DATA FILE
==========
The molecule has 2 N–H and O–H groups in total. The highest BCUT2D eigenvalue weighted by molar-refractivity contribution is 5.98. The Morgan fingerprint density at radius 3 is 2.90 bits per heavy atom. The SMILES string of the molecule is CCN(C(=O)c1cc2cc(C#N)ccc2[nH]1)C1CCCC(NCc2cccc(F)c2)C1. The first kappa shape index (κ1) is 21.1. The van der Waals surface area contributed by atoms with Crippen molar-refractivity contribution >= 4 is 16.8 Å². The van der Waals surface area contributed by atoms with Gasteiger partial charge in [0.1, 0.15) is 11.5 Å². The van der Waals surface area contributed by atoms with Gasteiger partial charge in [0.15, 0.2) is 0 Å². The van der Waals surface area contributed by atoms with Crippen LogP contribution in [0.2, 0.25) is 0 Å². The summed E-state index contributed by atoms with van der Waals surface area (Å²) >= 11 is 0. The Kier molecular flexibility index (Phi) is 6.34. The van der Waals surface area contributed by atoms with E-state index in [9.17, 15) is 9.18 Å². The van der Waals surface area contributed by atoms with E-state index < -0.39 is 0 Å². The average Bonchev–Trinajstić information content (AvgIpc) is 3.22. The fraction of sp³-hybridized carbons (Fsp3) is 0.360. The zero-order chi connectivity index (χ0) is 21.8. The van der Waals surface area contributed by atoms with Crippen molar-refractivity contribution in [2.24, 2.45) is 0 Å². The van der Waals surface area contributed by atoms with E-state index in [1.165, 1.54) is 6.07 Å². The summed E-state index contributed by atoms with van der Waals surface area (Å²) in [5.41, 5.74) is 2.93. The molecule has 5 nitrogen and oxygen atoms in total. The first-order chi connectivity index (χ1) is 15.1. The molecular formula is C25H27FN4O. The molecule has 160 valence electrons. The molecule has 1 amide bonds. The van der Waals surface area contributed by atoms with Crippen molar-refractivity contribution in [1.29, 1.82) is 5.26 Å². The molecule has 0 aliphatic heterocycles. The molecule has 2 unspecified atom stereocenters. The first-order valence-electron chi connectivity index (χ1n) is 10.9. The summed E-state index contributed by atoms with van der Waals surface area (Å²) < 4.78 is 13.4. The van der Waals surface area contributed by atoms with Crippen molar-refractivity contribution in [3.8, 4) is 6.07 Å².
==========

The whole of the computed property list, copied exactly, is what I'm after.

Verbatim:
The molecule has 2 N–H and O–H groups in total. The highest BCUT2D eigenvalue weighted by molar-refractivity contribution is 5.98. The Morgan fingerprint density at radius 3 is 2.90 bits per heavy atom. The SMILES string of the molecule is CCN(C(=O)c1cc2cc(C#N)ccc2[nH]1)C1CCCC(NCc2cccc(F)c2)C1. The first kappa shape index (κ1) is 21.1. The van der Waals surface area contributed by atoms with Crippen molar-refractivity contribution >= 4 is 16.8 Å². The van der Waals surface area contributed by atoms with Gasteiger partial charge in [0.1, 0.15) is 11.5 Å². The van der Waals surface area contributed by atoms with Gasteiger partial charge in [0.15, 0.2) is 0 Å². The van der Waals surface area contributed by atoms with Crippen LogP contribution in [0.2, 0.25) is 0 Å². The summed E-state index contributed by atoms with van der Waals surface area (Å²) >= 11 is 0. The Kier molecular flexibility index (Phi) is 6.34. The van der Waals surface area contributed by atoms with E-state index in [9.17, 15) is 9.18 Å². The van der Waals surface area contributed by atoms with E-state index < -0.39 is 0 Å². The average Bonchev–Trinajstić information content (AvgIpc) is 3.22. The fraction of sp³-hybridized carbons (Fsp3) is 0.360. The zero-order chi connectivity index (χ0) is 21.8. The van der Waals surface area contributed by atoms with Crippen molar-refractivity contribution in [2.24, 2.45) is 0 Å². The van der Waals surface area contributed by atoms with E-state index in [1.165, 1.54) is 6.07 Å². The summed E-state index contributed by atoms with van der Waals surface area (Å²) in [5.41, 5.74) is 2.93. The molecule has 5 nitrogen and oxygen atoms in total. The first-order chi connectivity index (χ1) is 15.1. The molecular formula is C25H27FN4O. The molecule has 160 valence electrons. The molecule has 1 amide bonds. The van der Waals surface area contributed by atoms with Crippen molar-refractivity contribution in [1.29, 1.82) is 5.26 Å². The molecule has 0 aliphatic heterocycles. The molecule has 2 unspecified atom stereocenters. The first-order valence-electron chi connectivity index (χ1n) is 10.9. The summed E-state index contributed by atoms with van der Waals surface area (Å²) < 4.78 is 13.4. The van der Waals surface area contributed by atoms with Crippen molar-refractivity contribution in [3.8, 4) is 6.07 Å².